The 1987 Great Lakes Water Quality Agreement: A Crucial Step in Protecting Our Water Resources
The Great Lakes, which hold 84% of North America`s freshwater and provide drinking water to over 40 million people, are an essential part of our natural heritage. However, for many years, pollution and industrial activities threatened the health of this vital ecosystem. To address these issues, the United States and Canada signed the Great Lakes Water Quality Agreement (GLWQA) in 1972, and it was amended in 1987 to further strengthen protection measures. In this article, we will discuss the 1987 Great Lakes Water Quality Agreement and its significance in protecting our water resources.
What is the Great Lakes Water Quality Agreement?
The Great Lakes Water Quality Agreement is a joint agreement between the United States and Canada aimed at restoring and maintaining the chemical, physical, and biological integrity of the Great Lakes ecosystem. This agreement covers a wide range of issues, including reducing pollution, protecting and restoring critical habitats, managing wastewater, and controlling invasive species.
The 1987 Amendments
The 1987 amendments to the GLWQA are an important milestone in the ongoing efforts to safeguard the Great Lakes. The amendments strengthened existing measures and created new programs to address emerging environmental issues. One of the most significant changes was the inclusion of more precise targets and timetables to measure progress towards the agreement`s goals. The amendments also created new programs to respond to emerging environmental concerns, such as toxic pollutants, air deposition, and coastal zone management.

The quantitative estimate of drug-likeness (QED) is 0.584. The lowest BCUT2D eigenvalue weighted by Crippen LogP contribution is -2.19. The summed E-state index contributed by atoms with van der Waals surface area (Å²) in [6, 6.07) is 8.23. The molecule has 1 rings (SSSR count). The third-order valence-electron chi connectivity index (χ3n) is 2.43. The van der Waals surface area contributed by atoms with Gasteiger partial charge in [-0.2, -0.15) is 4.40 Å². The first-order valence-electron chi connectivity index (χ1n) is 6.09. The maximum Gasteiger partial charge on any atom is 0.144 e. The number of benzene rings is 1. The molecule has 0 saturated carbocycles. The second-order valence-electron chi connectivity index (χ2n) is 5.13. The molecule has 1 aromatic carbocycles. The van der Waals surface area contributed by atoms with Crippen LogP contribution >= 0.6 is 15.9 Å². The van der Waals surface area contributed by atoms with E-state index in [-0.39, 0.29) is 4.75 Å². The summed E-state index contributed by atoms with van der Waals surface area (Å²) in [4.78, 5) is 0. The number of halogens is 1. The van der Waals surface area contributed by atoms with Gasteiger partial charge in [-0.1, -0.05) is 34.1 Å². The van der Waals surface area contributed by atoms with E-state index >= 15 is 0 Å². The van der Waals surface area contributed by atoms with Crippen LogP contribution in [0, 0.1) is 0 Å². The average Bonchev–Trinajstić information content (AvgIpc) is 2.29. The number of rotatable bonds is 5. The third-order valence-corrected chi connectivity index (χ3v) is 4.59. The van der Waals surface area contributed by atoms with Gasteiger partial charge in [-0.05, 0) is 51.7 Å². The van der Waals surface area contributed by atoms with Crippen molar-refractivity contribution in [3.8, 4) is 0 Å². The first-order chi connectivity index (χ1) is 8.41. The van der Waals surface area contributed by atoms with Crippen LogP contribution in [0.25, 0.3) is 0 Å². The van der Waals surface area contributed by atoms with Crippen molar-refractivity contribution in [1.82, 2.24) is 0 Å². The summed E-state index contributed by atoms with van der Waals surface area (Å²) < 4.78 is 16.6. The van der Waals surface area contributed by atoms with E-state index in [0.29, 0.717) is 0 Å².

Key Provisions of the 1987 Great Lakes Water Quality Agreement
Some of the key provisions of the 1987 GLWQA include:
1. Reduction of toxic substances: The agreement seeks to reduce the release and impact of toxic substances in the Great Lakes basin. This includes developing and implementing pollution prevention programs, promoting the use of alternative technologies, and setting emission standards for industries.
2. Protection and restoration of critical habitats: The GLWQA aims to protect and restore critical habitats that are important for the survival of fish and wildlife in the Great Lakes ecosystem. This includes wetlands, beaches, and other natural areas.
3. Wastewater management: The agreement requires the development of comprehensive wastewater treatment plans for all the municipalities in the Great Lakes basin. This includes the use of advanced treatment technologies and the implementation of stormwater management programs.
4. Invasive species management: Invasive species are a significant threat to the Great Lakes ecosystem. The GLWQA requires the development of programs to control and manage the spread of invasive species.
The Impact of the 1987 Great Lakes Water Quality Agreement
The 1987 amendments to the GLWQA have had a significant impact on the protection and restoration of the Great Lakes ecosystem. Since the agreement was signed, there have been significant reductions in the release of toxic substances, improvements in wastewater treatment, and the protection and restoration of critical habitats.
However, there is still much work to be done to safeguard the Great Lakes for future generations. Emerging environmental issues, such as climate change and the spread of new pollutants, continue to pose challenges to the Great Lakes ecosystem. The ongoing implementation of the GLWQA and continued collaboration between the United States and Canada is crucial in addressing these challenges.
The 1987 Great Lakes Water Quality Agreement is a crucial step in protecting and restoring the Great Lakes ecosystem. It provides a framework for addressing the complex environmental challenges facing the region and has resulted in significant improvements in water quality and habitat protection. However, there is still much work to be done, and continued efforts are necessary to ensure the health and sustainability of the Great Lakes for future generations.